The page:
- Hopefully, you have done your research and you know if the fish requires a special diet. Mandarin Dragonets and Copperband Butterflyfish are notorious to convert to eating your foods
- Try feeding at a different time of the day
- Try placing food directly near the fish using a turkey baster or feeding pipette/syringe
- Catch the fish and place them in a breeder trap or isolation box and get them feeding without the other fish pestering them
- Try and net them and get them into a quarantine tank to allow for a closer inspection and treat for a possible internal parasite curbing their appetite
How Long Does it Take for a New Fish to Settle?
On average it takes between 3-7 days for a new fish to settle into an aquarium. It may hide for several days because it is being chased as territory is altered, it may be out swimming straight away, or it may be up hiding in a corner. During this time it may not feed with the rest of the tank.
If this is the case I always feed the main tank fish first. This gets them distracted and leaves the new addition alone. I then try and place some food right by the new fish in an attempt to get them feeding. Usually the first day the fish can be timid, but as the lights go out they tend to venture around the tank a lot more.
As each day passes the new fish will begin to find their territory and settle in.
Are There Tips To Help New Fish Settle In An Aquarium?
Your new fish are about to enter their final home and making it as stress-free as possible for them will not only ensure their health but can help to reduce the chance of a stress-induced illness like Ich appearing.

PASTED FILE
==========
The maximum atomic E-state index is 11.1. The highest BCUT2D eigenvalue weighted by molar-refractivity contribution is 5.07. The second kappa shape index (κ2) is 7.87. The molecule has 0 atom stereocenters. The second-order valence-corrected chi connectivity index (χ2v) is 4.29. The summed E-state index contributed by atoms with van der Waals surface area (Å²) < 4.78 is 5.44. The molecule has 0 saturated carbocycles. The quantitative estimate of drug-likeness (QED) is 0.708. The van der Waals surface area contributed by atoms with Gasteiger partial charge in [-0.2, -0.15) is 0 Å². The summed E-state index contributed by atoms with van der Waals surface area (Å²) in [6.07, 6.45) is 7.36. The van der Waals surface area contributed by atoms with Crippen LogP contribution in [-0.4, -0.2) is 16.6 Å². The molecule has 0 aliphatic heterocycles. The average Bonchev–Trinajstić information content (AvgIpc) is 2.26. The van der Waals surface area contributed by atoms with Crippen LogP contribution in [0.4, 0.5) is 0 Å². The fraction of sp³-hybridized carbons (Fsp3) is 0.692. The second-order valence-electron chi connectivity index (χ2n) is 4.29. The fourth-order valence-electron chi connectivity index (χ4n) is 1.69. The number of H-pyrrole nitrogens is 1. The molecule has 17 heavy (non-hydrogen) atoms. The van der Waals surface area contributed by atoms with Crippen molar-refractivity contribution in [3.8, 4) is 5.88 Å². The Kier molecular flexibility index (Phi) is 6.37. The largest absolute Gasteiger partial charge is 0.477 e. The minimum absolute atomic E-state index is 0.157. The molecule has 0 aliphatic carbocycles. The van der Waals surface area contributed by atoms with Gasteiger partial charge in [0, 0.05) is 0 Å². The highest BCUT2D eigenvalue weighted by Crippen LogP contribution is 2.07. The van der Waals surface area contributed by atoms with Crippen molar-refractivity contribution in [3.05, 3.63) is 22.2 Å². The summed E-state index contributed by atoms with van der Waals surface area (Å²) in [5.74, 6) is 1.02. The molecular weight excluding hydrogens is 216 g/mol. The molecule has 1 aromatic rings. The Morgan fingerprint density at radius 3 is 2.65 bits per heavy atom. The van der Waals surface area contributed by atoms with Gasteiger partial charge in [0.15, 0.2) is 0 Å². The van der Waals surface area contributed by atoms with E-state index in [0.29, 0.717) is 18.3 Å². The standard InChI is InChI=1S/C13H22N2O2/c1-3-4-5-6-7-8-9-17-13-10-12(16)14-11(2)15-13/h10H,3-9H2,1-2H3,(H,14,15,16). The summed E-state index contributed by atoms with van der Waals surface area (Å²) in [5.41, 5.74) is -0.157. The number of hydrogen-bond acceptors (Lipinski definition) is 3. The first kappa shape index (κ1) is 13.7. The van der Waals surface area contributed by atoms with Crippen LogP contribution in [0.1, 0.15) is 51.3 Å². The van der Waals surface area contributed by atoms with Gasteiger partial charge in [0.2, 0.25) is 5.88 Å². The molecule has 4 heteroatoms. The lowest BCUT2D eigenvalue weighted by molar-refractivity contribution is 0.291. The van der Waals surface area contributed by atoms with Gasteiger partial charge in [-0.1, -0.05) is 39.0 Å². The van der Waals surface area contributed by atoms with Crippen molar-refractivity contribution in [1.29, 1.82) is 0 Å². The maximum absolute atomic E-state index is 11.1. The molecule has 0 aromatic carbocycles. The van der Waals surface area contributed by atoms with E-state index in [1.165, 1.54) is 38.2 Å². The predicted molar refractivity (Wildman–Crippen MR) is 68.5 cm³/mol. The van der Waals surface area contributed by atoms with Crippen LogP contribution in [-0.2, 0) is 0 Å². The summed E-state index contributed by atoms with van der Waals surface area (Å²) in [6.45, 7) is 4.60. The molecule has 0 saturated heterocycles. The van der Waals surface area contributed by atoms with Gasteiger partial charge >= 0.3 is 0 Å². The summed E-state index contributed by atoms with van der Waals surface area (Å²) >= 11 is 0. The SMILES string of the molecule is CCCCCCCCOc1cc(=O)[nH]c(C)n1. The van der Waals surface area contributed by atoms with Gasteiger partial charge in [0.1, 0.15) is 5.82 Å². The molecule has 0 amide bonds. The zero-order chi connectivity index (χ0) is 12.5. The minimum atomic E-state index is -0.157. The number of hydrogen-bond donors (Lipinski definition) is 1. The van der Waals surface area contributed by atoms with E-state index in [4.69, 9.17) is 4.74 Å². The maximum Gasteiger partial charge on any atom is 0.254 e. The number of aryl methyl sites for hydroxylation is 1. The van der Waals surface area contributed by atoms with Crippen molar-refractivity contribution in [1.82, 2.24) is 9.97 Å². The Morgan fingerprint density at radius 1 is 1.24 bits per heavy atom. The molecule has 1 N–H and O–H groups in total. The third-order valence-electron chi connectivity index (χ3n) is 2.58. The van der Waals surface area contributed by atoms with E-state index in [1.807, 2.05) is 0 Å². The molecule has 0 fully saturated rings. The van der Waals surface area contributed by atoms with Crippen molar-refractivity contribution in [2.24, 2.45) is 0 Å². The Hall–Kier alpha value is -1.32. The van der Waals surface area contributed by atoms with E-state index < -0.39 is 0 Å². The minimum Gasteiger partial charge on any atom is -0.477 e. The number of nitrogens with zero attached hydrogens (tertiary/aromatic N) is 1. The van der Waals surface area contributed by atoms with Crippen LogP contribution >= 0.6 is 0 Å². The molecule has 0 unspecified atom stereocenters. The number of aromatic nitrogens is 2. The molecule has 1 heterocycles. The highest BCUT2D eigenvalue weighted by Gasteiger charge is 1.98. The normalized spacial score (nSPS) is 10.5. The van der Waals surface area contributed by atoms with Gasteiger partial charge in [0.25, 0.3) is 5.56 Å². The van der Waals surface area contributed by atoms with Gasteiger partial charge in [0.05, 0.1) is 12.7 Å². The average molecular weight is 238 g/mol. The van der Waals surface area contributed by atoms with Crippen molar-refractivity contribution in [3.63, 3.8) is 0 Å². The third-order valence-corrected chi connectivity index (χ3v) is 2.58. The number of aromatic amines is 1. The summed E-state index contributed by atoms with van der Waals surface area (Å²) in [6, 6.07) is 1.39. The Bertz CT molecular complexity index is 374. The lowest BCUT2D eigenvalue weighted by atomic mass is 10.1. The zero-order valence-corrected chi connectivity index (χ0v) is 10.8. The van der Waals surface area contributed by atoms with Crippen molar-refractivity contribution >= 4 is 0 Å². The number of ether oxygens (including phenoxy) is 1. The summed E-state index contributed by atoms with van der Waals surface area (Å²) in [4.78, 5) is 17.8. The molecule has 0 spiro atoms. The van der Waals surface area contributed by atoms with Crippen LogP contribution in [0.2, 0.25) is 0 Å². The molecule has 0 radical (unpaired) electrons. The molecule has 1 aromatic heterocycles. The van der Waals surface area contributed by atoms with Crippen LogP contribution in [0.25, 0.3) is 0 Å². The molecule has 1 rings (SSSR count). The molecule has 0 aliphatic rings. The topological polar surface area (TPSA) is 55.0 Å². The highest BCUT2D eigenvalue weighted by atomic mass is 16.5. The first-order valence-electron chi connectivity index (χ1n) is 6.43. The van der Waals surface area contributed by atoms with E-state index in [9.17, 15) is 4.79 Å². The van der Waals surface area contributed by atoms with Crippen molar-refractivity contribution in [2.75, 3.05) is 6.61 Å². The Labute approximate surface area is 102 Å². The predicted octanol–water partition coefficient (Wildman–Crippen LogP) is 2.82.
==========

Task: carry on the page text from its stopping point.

Here are a few tips:-
Feed Your Tank Just Before Adding – By doing this your aquarium inhabitants will be distracted as the new addition gets added. You don’t need to feed much, just enough at the opposite end of the aquarium to get the crowd over there and let the new guy/s find a hiding spot.
Keep The Aquarium Lights Off – Moving any fish from one tank to another is a stressful time, especially if they have just come from the fish store or through the mail. By turning off the lights, it keeps your other fish a little subdued and allows your new addition to slip into the shadows and settle.
Target Feed the New Addition – Over the next few days keep an eye on your new fish and ensure it gets some food given directly to it if it is hiding a lot. A busy, chaotic tank can make some fish take a week or more to come out and join in.
Quarantine – Allowing your fish to spend time in quarantine not only protects your main aquarium from diseases but also allows your new addition/s to recover from shipping and get used to your food. More on this later!
Is Fish Quarantine Necessary?